A representative sequence from each cluster was used to assign taxonomy by the rdp classifier version 2.3. (Wang et al., 2007) and aligned by PyNAST (Caporaso et al., 2010a) to reference sequences in the Greengenes core set (DeSantis et al., 2006).
Transcriptomic Analysis: Microarray Design and Hybridization
Microarray design and hybridization was done as described in Li et al. (2015). A custom, Agilent 44 k oligo microarray (A-MEXP-2226, ArrayExpress, EMBL-EBI) (Kleppe et al., 2014) was used. The design of this microarray was in part, based on the Atlantic cod gene set described in Star et al. (2011) and EST sequences from various cod tissues and developmental stages. Two hundred nanograms of total RNA was used to synthesize Cy3 labeled cRNA, using the Low Input Quick Amp Labeling Kit One-Color (Agilent Technologies cat. No. 5190-2305, Santa Clara, CA, United States). cRNA concentration and Cy3 incorporation were measured with a NanoDrop® ND-1000 spectrophotometer. 1.65 μg labeled cRNA was fragmented and hybridized on 4 × 44 k Custom Gene Expression arrays for 18 h at 65°C, using Gene Expression Hybridization Kit (cat. No. 5188–5242) and hybridization oven (G2545A, all from Agilent Technologies). Slides were washed with buffers from Gene Expression Wash Buffer Kit (Agilent cat. No. 5188-5327) and immediately scanned with Agilent scanner (G2505BG25) and data was extracted from the resulting tif images with Feature Extraction software version 4.5.1.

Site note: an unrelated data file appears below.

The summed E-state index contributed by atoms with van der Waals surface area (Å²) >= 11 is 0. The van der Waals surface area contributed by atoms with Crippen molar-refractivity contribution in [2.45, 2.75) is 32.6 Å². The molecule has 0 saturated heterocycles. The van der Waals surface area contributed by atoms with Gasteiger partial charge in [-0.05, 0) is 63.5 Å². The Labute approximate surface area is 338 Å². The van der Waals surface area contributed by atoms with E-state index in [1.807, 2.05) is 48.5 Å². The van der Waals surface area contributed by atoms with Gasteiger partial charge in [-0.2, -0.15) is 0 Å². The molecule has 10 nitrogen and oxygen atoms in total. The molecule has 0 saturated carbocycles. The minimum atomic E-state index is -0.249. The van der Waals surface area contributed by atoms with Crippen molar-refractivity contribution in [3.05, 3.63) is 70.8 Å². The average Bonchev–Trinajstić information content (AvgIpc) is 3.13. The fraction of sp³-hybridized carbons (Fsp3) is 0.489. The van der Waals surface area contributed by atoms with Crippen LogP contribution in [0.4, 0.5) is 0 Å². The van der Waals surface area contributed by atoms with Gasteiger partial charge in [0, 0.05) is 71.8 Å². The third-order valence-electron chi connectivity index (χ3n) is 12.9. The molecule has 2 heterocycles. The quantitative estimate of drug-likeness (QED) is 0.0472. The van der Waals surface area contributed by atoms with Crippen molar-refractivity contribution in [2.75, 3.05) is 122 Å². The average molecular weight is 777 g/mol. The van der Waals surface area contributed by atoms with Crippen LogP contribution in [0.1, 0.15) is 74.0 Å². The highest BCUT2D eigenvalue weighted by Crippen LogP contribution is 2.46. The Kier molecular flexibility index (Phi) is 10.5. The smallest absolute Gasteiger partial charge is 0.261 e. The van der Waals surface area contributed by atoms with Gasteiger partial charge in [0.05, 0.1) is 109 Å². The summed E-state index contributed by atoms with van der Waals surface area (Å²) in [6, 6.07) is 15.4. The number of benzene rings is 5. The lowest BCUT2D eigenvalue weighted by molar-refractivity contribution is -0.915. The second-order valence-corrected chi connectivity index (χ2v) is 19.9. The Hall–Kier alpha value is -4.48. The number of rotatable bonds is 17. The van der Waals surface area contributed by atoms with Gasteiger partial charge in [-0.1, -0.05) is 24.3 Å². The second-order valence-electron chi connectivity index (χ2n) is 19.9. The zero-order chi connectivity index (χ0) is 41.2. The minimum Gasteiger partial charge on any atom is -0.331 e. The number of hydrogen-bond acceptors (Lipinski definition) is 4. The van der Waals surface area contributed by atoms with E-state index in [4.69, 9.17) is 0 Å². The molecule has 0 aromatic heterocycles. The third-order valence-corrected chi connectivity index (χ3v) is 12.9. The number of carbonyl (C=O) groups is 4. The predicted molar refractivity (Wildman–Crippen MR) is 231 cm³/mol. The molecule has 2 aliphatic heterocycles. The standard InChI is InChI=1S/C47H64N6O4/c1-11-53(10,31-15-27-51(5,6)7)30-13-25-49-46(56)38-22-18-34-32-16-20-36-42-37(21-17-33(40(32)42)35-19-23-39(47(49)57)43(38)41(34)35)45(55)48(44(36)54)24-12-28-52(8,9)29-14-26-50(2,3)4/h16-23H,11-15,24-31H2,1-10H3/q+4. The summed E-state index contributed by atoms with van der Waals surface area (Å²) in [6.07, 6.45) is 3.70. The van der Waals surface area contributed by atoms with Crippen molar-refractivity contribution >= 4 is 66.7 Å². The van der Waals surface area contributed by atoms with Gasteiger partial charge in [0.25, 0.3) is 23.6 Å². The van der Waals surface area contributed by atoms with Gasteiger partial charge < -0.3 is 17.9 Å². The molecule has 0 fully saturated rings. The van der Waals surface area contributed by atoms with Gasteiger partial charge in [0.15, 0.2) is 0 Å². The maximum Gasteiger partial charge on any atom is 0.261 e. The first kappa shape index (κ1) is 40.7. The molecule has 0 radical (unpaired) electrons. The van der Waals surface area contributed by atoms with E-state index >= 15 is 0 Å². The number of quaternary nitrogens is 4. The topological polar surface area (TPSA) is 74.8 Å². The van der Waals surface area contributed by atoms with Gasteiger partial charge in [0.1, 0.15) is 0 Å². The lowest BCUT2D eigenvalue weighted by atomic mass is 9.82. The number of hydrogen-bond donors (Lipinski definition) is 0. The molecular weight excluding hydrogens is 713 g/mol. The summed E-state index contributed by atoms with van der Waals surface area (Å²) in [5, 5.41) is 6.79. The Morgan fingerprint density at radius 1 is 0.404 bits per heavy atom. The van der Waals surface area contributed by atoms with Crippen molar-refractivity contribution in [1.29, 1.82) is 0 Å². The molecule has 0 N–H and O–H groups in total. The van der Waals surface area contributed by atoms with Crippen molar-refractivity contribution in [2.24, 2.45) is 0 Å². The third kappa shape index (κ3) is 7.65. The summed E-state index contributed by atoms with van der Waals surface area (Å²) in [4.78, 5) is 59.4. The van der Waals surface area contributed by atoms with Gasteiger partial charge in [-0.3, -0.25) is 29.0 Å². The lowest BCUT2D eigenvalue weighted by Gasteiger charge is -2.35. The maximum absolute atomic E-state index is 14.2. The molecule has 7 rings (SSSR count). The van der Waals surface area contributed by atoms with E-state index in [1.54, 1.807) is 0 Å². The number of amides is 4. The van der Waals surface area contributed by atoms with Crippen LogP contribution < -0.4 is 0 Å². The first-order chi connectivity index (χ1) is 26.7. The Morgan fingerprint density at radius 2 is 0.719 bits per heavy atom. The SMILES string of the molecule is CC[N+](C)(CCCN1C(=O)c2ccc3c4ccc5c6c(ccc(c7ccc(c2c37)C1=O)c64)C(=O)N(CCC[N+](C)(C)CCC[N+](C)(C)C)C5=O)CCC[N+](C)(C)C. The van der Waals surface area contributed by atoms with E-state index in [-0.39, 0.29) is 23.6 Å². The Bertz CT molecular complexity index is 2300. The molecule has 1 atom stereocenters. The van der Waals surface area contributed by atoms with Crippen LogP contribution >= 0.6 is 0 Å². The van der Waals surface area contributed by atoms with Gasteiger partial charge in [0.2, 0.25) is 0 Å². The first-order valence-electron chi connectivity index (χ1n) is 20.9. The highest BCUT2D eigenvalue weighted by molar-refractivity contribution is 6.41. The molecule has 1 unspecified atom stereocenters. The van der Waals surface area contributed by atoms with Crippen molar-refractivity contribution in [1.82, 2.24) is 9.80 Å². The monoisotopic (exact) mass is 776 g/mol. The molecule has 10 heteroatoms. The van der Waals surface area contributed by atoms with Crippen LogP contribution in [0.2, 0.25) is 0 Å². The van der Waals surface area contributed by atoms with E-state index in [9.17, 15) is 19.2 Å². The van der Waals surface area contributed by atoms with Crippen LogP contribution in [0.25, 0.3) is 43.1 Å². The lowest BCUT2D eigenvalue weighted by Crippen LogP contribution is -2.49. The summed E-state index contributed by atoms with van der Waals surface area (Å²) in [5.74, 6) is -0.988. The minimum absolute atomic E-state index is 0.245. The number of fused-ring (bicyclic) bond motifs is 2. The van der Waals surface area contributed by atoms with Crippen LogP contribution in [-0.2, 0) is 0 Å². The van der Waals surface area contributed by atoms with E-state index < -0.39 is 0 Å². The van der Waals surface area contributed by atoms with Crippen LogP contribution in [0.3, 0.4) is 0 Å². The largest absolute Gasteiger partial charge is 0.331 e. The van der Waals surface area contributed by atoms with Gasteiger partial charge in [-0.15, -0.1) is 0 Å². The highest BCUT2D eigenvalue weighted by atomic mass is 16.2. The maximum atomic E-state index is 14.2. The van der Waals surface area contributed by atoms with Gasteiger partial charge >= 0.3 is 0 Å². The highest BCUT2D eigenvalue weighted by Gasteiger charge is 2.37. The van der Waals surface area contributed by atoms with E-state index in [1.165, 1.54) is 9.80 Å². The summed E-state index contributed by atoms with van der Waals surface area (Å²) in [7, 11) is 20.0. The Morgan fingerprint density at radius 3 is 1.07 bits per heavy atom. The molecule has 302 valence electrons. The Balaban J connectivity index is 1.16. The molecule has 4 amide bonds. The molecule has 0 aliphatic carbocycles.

Denaturing gradient gel electrophoresis gel images were analyzed with the Gel2k software (Norland, 2004) to convert band profiles to histograms, resulting in sample-peak area matrices. To normalize for variations in amounts of PCR product loaded in the wells, individual peak areas for DGGE bands were divided by the sum of the peak areas for the respective DGGE profile. The peak area data was further square root transformed to reduce the impact of strong bands. Statistical analyses were performed using the program package PAST version 2.17 (Hammer et al., 2001). Relative diversity, J′ (evenness), Shannon index (H′), and band richness (k) were calculated and used as indications of the alpha-diversity in the DGGE profiles. Ordination by Principal coordinates (PCoA) based on Bray–Curtis similarity was used to visualize the similarity/dissimilarity in bacterial community profiles among the different samples (beta-diversity). PCoA was also used to visualize similarity/dissimilarity in bacterial community profiles among the different larval samples based on the operational taxonomic units (OTU) table after pyrosequencing.